When viewership drops to just 7.5% of its initial run, there’s justification for spamming “ded game” in chat. But what can be done to save Halo Infinite?

Halo Infinite launched to huge hype. The surprise reveal of its free-to-play online merged with the nostalgia of hardcore Halo fans and FPS players desperately looking for something new. So naturally, this perfect hype-storm led to an explosion in viewership on Twitch. 

But just three months later, the drop-off has been almost total. According to Streamscharts.com, the game dropped from peaks of 9.13 million hours watched in the first week to just 682.1k hours in the week ending February 27th. 

This figure is far worse if you consider peak viewers. That figure dropped from 253,799 in the opening week to just 39,128 only 15 weeks later. But what has caused this huge drop-off, and how can it be fixed?

Are Halo fans Halo viewers?

Halo’s fans didn’t become Halo viewers after the game released (Image via Esports Charts)

A deeper dive into the figures can lead us to some revelation. First is the viewer distribution between top Halo streamers. The runaway most viewed channel is the official Halo channel. The next closest, FORMAL, barely pulls in half of the 5.72 million hours watched of the official Halo Twitch. 

This suggests that the viewers that were tuned into official Halo were not as familiar with the general Halo streaming ecosystem. Players who are traditionally variety streamers, or switch between FPS games, such as summit1g, cloakzy, Myth, and LIRIK, saw a boost from streaming Halo Infinite but ultimately didn’t stick with the game. 

Part of this has to do with a lack of Halo content in the past few years. And a stagnant competitive scene. This, bundled with a slow trickle of content that didn’t come fast enough and only recent promises of new updates, has left players not only sour on playing Halo Infinite but watching it as well. 

Overestimating Halo’s popularity outside of NA

Halo’s viewership is extremely heavily weighted towards English viewers (Image via Esports Charts)

Like it or not, Halo has always been a hugely North American-dominated game. The original Xbox (platform for Halo and Halo 2) sold around 16 million units in North America, and only 8 million in Europe, Asia, and the Pacific. Xbox 360, the platform that previously had the most successful Halo releases prior to Infinite, shipped almost 39 million units in the United States. But only 13.7 in Europe, the Middle East, and Africa, with 8.4 million of that making up sales in the UK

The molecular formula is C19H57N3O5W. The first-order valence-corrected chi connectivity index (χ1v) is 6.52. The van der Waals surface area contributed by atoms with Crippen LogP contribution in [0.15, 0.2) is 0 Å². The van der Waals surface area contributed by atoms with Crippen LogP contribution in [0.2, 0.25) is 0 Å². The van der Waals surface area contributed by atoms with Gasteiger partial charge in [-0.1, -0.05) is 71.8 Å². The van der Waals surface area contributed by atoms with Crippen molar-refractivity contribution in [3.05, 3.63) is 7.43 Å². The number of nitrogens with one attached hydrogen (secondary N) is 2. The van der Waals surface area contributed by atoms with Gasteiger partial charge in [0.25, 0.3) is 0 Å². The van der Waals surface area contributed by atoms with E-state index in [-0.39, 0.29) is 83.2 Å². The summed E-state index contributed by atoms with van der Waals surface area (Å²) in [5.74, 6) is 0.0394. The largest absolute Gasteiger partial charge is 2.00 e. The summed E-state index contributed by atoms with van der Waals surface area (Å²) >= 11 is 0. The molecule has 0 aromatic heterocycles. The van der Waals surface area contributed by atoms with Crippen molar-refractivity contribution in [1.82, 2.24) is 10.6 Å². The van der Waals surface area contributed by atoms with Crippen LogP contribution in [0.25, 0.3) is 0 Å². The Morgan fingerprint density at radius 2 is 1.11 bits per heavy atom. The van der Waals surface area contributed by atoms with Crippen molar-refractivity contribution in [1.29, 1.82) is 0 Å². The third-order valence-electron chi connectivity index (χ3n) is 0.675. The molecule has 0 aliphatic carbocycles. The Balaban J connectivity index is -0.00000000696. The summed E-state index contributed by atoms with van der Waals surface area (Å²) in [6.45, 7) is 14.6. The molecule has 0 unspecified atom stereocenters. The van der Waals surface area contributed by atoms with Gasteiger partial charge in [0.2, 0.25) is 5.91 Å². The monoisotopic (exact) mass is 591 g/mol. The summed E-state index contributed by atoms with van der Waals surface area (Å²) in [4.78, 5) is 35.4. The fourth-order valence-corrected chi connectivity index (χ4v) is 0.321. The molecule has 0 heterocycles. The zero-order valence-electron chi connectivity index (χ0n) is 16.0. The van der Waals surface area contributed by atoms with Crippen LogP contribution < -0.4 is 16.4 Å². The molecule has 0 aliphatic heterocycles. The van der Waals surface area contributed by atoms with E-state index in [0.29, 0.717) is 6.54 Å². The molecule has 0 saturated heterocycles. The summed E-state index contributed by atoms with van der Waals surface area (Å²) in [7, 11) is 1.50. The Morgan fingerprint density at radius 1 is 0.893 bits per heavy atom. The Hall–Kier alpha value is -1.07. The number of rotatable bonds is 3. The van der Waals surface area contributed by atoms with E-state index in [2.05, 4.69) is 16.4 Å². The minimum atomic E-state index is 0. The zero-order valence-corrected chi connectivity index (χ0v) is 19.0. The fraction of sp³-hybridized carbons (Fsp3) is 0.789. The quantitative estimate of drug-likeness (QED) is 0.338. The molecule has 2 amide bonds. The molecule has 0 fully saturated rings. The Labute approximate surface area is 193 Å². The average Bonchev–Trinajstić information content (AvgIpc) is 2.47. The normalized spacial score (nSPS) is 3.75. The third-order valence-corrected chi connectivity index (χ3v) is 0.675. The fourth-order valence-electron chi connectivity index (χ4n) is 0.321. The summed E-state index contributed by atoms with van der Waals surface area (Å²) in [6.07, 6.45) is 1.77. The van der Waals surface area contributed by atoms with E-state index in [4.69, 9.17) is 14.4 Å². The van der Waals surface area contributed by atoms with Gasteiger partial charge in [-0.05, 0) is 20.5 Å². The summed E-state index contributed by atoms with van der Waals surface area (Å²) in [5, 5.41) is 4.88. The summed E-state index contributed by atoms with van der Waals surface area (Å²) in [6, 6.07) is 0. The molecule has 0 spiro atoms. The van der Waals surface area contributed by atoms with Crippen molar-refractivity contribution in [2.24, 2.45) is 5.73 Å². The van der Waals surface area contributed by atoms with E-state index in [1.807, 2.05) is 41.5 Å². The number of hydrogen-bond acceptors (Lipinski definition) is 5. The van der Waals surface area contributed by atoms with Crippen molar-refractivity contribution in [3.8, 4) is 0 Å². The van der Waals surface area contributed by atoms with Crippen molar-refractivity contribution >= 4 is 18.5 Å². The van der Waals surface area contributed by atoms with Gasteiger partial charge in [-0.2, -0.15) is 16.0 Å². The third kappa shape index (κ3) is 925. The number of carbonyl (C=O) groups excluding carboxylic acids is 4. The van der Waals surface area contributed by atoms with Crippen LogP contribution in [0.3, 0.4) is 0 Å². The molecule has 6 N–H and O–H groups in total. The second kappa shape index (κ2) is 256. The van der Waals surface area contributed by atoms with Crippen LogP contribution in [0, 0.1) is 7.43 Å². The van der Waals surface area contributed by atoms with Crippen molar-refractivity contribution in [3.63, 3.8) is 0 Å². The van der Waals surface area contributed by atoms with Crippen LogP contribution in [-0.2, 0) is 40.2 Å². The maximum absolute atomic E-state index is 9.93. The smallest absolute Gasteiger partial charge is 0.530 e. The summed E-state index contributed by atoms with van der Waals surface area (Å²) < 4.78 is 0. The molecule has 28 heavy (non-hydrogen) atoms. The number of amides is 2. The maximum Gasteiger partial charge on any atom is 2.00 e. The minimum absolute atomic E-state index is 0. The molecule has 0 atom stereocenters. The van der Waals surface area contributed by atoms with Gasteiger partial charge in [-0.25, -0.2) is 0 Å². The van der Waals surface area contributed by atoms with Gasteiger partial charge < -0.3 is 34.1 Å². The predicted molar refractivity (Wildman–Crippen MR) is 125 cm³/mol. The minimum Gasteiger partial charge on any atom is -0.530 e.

This reflects in Halo’s audience and player base being dominated by English speakers. And that shows in the Halo Infinite’s viewership, which is saturated by English language viewers and English language streamers.

The fact that almost every Halo fan forgets is that the game simply did not have the vast cultural impact that it did in North America anywhere else in the world. Except maybe the UK. Other shooters, such as the Call of Duty series, CS:GO, and now Valorant, have a huge reach beyond the English-speaking audience. This bolsters stream viewership considerably.

So what can be done?

Simply put, the competitive scene is the lifeline for Halo Infinite. The Halo Championship Series has seen viewership jump for the game during every Major. For example, the Kickoff Major Raleigh 2021 spiked viewership, while HCS Anaheim 2022 saw huge peaks as well. This shows when the stakes are high enough, and the competitive scene is being showcased, Halo fans are willing to turn up and watch the game. But the pedal can’t be taken off the gas now.

All this leads to the Halo Championship Series 2022: Kansas City Major. A hugely important event for the Halo scene, this competitive event will be the make-or-break for Halo Infinite. A huge tournament, with big names from across esports headlining, the KC Major could genuinely go down in history. However, it’s not just viewership that will cement whether Halo Infinite esports is here to stay. But whether the viewership is retained after the event.

All Halo Infinite has to do is survive that long. Not easy when the game’s lead multiplayer designer is jumping ship, while the narrative designer left for Riot Games. It can understandable why some might think Halo Infinite esports has a timer attached to it. 

Michael Hassall -

Michael Hassall

| Twitter: @hoffasaurusx

Michael is a UK-based content creator who caught the esports bug in 2010, but took eight years to figure out he should write about it. Throwing away a promising career in marketing and PR, he now specialises in MOBAs, covering League of Legends, Dota 2, and esports in general since 2019. When not glued to tournaments taking place on the other side of the globe, he spends time nurturing an unhealthy addiction to MMOs and gacha games.